The Championship Corner: How Ruben Neves ended up at Wolves

As usual much of the media attention this transfer window has revolved around the Premier League, from Romelu Lukaku’s move to Manchester United, to Arsenal’s capture of Lacazette.

By far the strangest transfer this summer is the capture by Wolverhampton Wanderers of Portuguese starlet Ruben Neves from Porto for around £15 million.

Ruben Neves is only 20 years old yet has 92 appearances for Porto under his belt, and at the tender age of 18 became the youngest ever captain in the Champions League, leading the Portuguese team to a 2-0 win over Maccabi Tel Aviv F.C.  

Deployed predominantly as a defensive midfielder, Neves has shown a willingness to roam forward and initiate attacks, resembling fellow international João Moutinho, and even Xabi Alonso.


Highly regarded

Reportedly a host of clubs were interested in the young player, including Chelsea, Arsenal and Liverpool. Fees of around £30m were thrown about.

Yet to the astonishment of the Portuguese media Neves has joined a Championship side that finished 15th last year.

A contributing factor could be that new Wolves manager Nuno Espirito Santo managed Neves at Porto, although he found playing time limited under him and was likely relieved when the manager was sacked at the end of last season after a frustrating spell at Estádio do Dragão.


Mendes’ influence

Neves is one of many players Wolves have signed this window, although Santo is unlikely to have had much to do with them.

Ever since Chinese company Fosun took over the West Midlands club Portuguese super-agent Jorge Mendes has seemed to have unprecedented control over transfer policy.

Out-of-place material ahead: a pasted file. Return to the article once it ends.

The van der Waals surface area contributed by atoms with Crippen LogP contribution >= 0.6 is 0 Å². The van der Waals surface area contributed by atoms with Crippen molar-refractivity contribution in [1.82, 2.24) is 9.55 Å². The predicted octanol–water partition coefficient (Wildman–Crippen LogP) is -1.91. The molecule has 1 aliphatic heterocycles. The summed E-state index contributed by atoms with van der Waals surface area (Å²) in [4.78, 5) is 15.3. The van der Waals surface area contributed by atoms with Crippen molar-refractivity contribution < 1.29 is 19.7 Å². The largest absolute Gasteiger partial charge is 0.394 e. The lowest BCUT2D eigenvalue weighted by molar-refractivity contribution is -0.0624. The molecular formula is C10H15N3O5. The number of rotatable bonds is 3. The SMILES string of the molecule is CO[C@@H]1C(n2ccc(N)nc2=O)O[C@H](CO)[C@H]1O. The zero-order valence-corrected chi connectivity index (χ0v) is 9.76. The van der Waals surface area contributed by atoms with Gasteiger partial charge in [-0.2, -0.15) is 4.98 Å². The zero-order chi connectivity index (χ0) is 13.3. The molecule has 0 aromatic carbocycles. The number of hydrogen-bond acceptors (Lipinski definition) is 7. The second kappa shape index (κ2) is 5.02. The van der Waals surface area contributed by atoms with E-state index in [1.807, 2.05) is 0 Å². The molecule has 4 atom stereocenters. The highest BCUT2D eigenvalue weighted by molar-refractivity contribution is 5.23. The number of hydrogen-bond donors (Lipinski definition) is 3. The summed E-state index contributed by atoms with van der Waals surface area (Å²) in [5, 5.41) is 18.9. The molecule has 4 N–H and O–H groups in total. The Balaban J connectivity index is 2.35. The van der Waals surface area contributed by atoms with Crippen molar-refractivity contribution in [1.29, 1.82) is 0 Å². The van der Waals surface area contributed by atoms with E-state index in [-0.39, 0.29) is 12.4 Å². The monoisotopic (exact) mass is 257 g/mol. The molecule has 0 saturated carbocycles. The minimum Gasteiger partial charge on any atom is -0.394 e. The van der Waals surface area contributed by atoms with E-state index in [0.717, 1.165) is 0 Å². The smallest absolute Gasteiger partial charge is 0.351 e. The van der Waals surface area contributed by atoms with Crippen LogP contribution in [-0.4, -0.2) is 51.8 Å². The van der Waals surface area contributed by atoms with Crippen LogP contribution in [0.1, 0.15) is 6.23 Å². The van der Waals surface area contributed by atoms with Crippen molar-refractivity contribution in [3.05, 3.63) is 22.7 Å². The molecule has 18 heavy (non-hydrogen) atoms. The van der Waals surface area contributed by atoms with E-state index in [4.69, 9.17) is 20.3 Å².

Santo, who is client of Mendes, took over when previous manager Paul Lambert quite understandably aggrieved that the agent would handle Wolves’ summer transfer plans. Neves’ fee is the third time Wolves’ transfer record has been smashed, after £13m for Helder Costa and £7m for fellow winger Ivan Cavaleiro.

Along with new defender Roderick Miranda, all these players are represented by Mendes.


Deja vu

Championship followers cannot help but be reminded of the relationship Jerome Anderson had with Blackburn Rovers following the Venky’s takeover he helped orchestrate.

Sam Allardyce was replaced by Anderson client Steve Kean, Anderson’s own son signed for the club, and fellow client Owen Coyle was in charge for most of last season before being replaced by Tony Mowbray.

Anderson reportedly played a similar role at Manchester City under Thaksin Shinawatra’s reign.


Far from over

Wolves’ transfer activity is far from over.

The same day Neves signed his Porto teammate Willy Boly joined on a season-long loan. Chelsea wonderkid Ike Ugbo is another loan target, as is Southampton’s Sam Gallagher. Leeds’ Eunan O’Kane is on their radar, as apparently is Dynamo Dresden left back Philip Heise.

While the FA has found nothing untoward with Wolves’ ownership structure, many football fans will see Jorge Mendes and Fosun as another sign of the increasing influence agents have over the modern game, with transfer fees skyrocketing along with the amount of money clubs hand over to agents each year.

It will be interesting to see how Wolves and Ruben Neves do next season. If the club find themselves in the play-off places it is unlikely The Wanderer’s will be complaining about Mendes’s influence, although opposition fans just might.


Written by Matthew Robson

Follow Matthew on Twitter @TheRobsonator93

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